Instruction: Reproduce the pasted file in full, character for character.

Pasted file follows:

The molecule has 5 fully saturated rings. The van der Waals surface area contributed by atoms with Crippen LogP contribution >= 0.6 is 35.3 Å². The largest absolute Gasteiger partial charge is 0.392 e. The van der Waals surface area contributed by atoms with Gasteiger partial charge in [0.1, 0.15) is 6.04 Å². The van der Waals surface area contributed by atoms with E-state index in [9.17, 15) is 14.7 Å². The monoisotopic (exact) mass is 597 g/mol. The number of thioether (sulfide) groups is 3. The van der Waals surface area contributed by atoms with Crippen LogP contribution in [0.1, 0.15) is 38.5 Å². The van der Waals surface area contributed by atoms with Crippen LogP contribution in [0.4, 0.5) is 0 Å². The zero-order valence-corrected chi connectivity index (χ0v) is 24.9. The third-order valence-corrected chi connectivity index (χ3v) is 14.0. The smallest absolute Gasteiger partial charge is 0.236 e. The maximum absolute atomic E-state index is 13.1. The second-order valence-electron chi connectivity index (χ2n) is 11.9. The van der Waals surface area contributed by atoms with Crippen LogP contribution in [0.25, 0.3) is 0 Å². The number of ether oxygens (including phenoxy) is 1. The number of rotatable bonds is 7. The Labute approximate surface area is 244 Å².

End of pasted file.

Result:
The molecule has 5 fully saturated rings. The van der Waals surface area contributed by atoms with Crippen LogP contribution >= 0.6 is 35.3 Å². The largest absolute Gasteiger partial charge is 0.392 e. The van der Waals surface area contributed by atoms with Gasteiger partial charge in [0.1, 0.15) is 6.04 Å². The van der Waals surface area contributed by atoms with E-state index in [9.17, 15) is 14.7 Å². The monoisotopic (exact) mass is 597 g/mol. The number of thioether (sulfide) groups is 3. The van der Waals surface area contributed by atoms with Crippen LogP contribution in [0.1, 0.15) is 38.5 Å². The van der Waals surface area contributed by atoms with Crippen LogP contribution in [0.4, 0.5) is 0 Å². The zero-order valence-corrected chi connectivity index (χ0v) is 24.9. The third-order valence-corrected chi connectivity index (χ3v) is 14.0. The smallest absolute Gasteiger partial charge is 0.236 e. The maximum absolute atomic E-state index is 13.1. The second-order valence-electron chi connectivity index (χ2n) is 11.9. The van der Waals surface area contributed by atoms with Crippen LogP contribution in [0.25, 0.3) is 0 Å². The number of ether oxygens (including phenoxy) is 1. The number of rotatable bonds is 7. The Labute approximate surface area is 244 Å².